For many years now, we have been engaged in debates about the potential for acts of “mass disruption” in cyberspace and the possible legal, moral, and other implications of such strategic incidents. Many writers and popular media have raised the alarm about the dangers that will confront us as a result of an all-out cyber conflagration. Is it possible that this resistance to accepting the usefulness of cyber capabilities has actually led to more death and destruction in conflicts?

Detractors may not consider that an unintended consequence of their conflation of issues, and a singular focus on potential strategic effects, may be creating greater risk to the warfighter, civilian populations, and even the taxpayer. Arguments against the use of any cyber weapon capabilities may put militaries and civilians on both sides of a conflict at unnecessary risk when kinetic weapons may be preferred unnecessarily.

To be clear, I do not argue that precision cyber weapons will be a panacea. We should never expect cyber weapons to replace other weapons in conflict. There will always be a requirement for a spectrum of capabilities to defend a nation in all domains. However, I look forward to the day when there is a broad acknowledgement by military and academic professionals to consider precision cyber weapons an important force multiplier and component of a responsible national security strategy.

Forrest Hare is a retired Colonel in the United States Air Force having served most recently at the Defense Intelligence Agency. His recent article “Precision cyber weapon systems: An important component of a responsible national security strategy?”, Contemporary Security Policy, Advance online publication, is available here

U.S. troops abroad lower allies’ will to fight for their own country

Turkey's President Recep Tayyip Erdogan (2-L), Britain's Prime Minister Theresa May (C), US President Donald Trump (2-R) look on as NATO Secretary General Jens Stoltenberg speaks during a working dinner meeting at the NATO (North Atlantic Treaty Organization) headquarters in Brussels on May 25, 2017 during a NATO summit. / AFP PHOTO / POOL / Matt Dunham (Photo credit should read MATT DUNHAM/AFP/Getty Images)U.S. President Donald Trump has consistently criticized allies for their lack of contributions to common security and defense efforts. A new article in Contemporary Security Policy shows he is partially right: The presence of U.S. military personnel abroad, while bolstering U.S global influence, also lowers the willingness of the host states’ citizens to fight for their own country.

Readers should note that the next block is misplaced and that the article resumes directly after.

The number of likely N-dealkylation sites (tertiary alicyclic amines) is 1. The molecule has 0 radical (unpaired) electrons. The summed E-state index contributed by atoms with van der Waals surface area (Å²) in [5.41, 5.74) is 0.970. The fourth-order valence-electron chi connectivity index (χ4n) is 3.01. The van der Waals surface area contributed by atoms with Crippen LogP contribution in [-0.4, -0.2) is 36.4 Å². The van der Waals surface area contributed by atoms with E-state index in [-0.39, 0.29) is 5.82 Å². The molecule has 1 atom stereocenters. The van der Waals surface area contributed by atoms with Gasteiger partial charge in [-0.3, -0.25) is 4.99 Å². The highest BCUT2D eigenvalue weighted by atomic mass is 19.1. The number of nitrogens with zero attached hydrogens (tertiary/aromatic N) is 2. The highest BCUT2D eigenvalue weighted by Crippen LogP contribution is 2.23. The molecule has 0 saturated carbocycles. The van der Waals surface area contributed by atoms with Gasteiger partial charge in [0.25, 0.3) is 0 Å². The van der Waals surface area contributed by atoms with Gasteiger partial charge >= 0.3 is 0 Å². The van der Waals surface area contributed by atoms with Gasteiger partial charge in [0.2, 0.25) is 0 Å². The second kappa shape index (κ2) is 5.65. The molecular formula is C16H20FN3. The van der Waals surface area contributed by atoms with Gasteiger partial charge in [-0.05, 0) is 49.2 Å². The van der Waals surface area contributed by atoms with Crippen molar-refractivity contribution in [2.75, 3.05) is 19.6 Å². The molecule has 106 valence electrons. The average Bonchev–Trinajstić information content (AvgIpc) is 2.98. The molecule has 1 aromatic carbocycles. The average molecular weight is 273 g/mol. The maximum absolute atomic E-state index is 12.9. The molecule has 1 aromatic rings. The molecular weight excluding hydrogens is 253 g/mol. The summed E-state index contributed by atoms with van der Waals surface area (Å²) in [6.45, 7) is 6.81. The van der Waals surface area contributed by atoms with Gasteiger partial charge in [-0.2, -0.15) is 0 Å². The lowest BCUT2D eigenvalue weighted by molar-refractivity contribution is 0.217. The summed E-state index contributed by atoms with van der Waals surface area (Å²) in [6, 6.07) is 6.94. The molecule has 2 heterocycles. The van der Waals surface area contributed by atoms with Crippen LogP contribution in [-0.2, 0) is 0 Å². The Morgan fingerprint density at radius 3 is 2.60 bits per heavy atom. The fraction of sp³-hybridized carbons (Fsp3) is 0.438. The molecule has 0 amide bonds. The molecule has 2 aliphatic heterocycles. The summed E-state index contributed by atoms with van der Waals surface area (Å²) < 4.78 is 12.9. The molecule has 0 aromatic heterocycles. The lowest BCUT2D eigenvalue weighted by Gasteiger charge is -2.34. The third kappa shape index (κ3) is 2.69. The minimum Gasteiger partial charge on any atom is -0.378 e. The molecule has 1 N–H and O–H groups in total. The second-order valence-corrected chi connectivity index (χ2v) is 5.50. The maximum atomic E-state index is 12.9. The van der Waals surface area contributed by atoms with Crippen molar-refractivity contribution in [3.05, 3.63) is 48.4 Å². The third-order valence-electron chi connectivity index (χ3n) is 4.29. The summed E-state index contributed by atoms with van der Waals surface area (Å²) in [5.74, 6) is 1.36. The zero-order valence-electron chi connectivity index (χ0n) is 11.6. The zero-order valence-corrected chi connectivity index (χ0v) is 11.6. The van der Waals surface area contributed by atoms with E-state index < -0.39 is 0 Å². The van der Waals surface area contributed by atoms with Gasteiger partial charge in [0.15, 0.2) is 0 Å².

U.S. President Donald Trump is clear in his demand that allies must contribute far more to common defense efforts. Even before becoming president, he claimed that allies “are not paying their fair share” and that they “must contribute toward their financial, political, and human costs … of our tremendous security burden”; and that if they do not, “the U.S. must be prepared to let these countries defend themselves.”

In short, the message is that defense burdens are unequally shared, and that allies unfairly free-ride on The United States’s military might. The United States’s military might, for its part, is unprecedented and unrivaled. The U.S. military budget exceeds 600 billion dollars, accounting for over one-third of world total military spending. The U.S. also has a vast, globally-spanning network of military bases, which no other country comes close to equaling.

These overseas military facilities have many noteworthy effects. One is that they significantly augment U.S. influence abroad and contribute to upholding U.S. hegemony – or Pax Americana. Another is that forward-deployed U.S. troops provide a “tripwire” that credibly conveys to any enemy of the ally that an attack on the latter will most likely draw in the United States. The tripwire function served by U.S. soldiers was brilliantly described by Thomas Schelling at the height of the Cold War; the same rationale still underlies much of U.S. base policies, including in states such as Japan, South Korea, and recently Poland as well. When U.S. troops are placed “in harm’s way,” deterrence is markedly strengthened. But so, too, is the ally’s knowledge that their patron cannot realistically abandon them. The ally’s scope for free-riding is therefore inevitably linked to the tripwire mechanism.

For U.S. allies, then, butter can to an extent be substituted for guns. This lies at the core of President Trump’s admonitions about allies’ purported free-riding: Their military spending usually make up only a meager share of total national income. On the other hand, it is quite common for allies of the United States to reciprocate by contributing in other ways; they often make other important policy concessions – such as providing access or basing rights, making financial contributions to the alliance, or, more generally, aligning their foreign policies closer to the United States.